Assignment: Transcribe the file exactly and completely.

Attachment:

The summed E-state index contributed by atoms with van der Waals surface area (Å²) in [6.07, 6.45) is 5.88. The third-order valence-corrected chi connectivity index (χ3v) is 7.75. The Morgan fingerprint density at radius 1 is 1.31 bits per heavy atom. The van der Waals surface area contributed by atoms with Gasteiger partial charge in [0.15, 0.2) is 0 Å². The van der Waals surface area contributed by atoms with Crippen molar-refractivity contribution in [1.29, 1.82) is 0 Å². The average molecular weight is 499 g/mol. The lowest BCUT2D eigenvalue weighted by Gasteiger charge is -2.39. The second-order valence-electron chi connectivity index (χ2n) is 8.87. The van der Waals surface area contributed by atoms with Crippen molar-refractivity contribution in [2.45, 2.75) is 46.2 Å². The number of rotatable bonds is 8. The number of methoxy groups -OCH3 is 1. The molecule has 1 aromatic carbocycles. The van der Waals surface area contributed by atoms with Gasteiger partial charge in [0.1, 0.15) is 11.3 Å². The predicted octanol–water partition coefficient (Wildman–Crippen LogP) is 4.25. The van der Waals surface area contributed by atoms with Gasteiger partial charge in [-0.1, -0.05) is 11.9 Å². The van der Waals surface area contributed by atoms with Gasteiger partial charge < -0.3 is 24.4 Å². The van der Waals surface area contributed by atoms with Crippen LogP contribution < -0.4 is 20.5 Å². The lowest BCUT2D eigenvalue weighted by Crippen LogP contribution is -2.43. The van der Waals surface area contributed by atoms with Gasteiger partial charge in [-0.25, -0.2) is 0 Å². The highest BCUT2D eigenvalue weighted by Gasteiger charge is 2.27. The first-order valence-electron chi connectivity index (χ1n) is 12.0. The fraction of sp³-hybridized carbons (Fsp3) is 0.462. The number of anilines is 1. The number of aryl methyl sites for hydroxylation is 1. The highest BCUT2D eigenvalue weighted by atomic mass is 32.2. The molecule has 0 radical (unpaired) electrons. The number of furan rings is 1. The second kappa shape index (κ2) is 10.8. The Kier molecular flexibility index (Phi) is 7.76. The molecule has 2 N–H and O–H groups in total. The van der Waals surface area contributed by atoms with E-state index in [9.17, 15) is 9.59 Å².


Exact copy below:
The summed E-state index contributed by atoms with van der Waals surface area (Å²) in [6.07, 6.45) is 5.88. The third-order valence-corrected chi connectivity index (χ3v) is 7.75. The Morgan fingerprint density at radius 1 is 1.31 bits per heavy atom. The van der Waals surface area contributed by atoms with Gasteiger partial charge in [0.15, 0.2) is 0 Å². The van der Waals surface area contributed by atoms with Crippen molar-refractivity contribution in [1.29, 1.82) is 0 Å². The average molecular weight is 499 g/mol. The lowest BCUT2D eigenvalue weighted by Gasteiger charge is -2.39. The second-order valence-electron chi connectivity index (χ2n) is 8.87. The van der Waals surface area contributed by atoms with Crippen molar-refractivity contribution in [2.45, 2.75) is 46.2 Å². The number of rotatable bonds is 8. The number of methoxy groups -OCH3 is 1. The molecule has 1 aromatic carbocycles. The van der Waals surface area contributed by atoms with Gasteiger partial charge in [0.1, 0.15) is 11.3 Å². The predicted octanol–water partition coefficient (Wildman–Crippen LogP) is 4.25. The van der Waals surface area contributed by atoms with Gasteiger partial charge in [-0.1, -0.05) is 11.9 Å². The van der Waals surface area contributed by atoms with Gasteiger partial charge < -0.3 is 24.4 Å². The van der Waals surface area contributed by atoms with Crippen LogP contribution < -0.4 is 20.5 Å². The lowest BCUT2D eigenvalue weighted by Crippen LogP contribution is -2.43. The van der Waals surface area contributed by atoms with Gasteiger partial charge in [-0.25, -0.2) is 0 Å². The highest BCUT2D eigenvalue weighted by Gasteiger charge is 2.27. The first-order valence-electron chi connectivity index (χ1n) is 12.0. The fraction of sp³-hybridized carbons (Fsp3) is 0.462. The number of anilines is 1. The number of aryl methyl sites for hydroxylation is 1. The highest BCUT2D eigenvalue weighted by atomic mass is 32.2. The molecule has 0 radical (unpaired) electrons. The number of furan rings is 1. The second kappa shape index (κ2) is 10.8. The Kier molecular flexibility index (Phi) is 7.76. The molecule has 2 N–H and O–H groups in total. The van der Waals surface area contributed by atoms with E-state index in [9.17, 15) is 9.59 Å².